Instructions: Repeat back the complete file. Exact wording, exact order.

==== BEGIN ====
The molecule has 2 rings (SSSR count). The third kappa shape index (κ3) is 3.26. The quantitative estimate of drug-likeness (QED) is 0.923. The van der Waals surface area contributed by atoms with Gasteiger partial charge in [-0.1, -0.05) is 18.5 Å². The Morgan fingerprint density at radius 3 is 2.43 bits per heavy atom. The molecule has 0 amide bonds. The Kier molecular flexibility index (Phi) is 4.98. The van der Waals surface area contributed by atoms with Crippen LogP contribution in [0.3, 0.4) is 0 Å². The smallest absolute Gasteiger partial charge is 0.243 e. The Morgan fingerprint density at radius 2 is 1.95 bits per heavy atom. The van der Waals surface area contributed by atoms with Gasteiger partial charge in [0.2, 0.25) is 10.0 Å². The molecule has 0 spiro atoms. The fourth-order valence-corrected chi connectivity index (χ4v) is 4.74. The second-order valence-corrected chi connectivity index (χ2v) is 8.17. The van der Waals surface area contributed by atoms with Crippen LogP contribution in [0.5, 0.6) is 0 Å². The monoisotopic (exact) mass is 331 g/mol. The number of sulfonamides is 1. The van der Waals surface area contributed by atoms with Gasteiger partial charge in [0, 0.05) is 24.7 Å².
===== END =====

The molecule has 2 rings (SSSR count). The third kappa shape index (κ3) is 3.26. The quantitative estimate of drug-likeness (QED) is 0.923. The van der Waals surface area contributed by atoms with Gasteiger partial charge in [-0.1, -0.05) is 18.5 Å². The Morgan fingerprint density at radius 3 is 2.43 bits per heavy atom. The molecule has 0 amide bonds. The Kier molecular flexibility index (Phi) is 4.98. The van der Waals surface area contributed by atoms with Crippen LogP contribution in [0.3, 0.4) is 0 Å². The smallest absolute Gasteiger partial charge is 0.243 e. The Morgan fingerprint density at radius 2 is 1.95 bits per heavy atom. The van der Waals surface area contributed by atoms with Gasteiger partial charge in [0.2, 0.25) is 10.0 Å². The molecule has 0 spiro atoms. The fourth-order valence-corrected chi connectivity index (χ4v) is 4.74. The second-order valence-corrected chi connectivity index (χ2v) is 8.17. The van der Waals surface area contributed by atoms with Crippen LogP contribution in [0.5, 0.6) is 0 Å². The monoisotopic (exact) mass is 331 g/mol. The number of sulfonamides is 1. The van der Waals surface area contributed by atoms with Gasteiger partial charge in [0, 0.05) is 24.7 Å².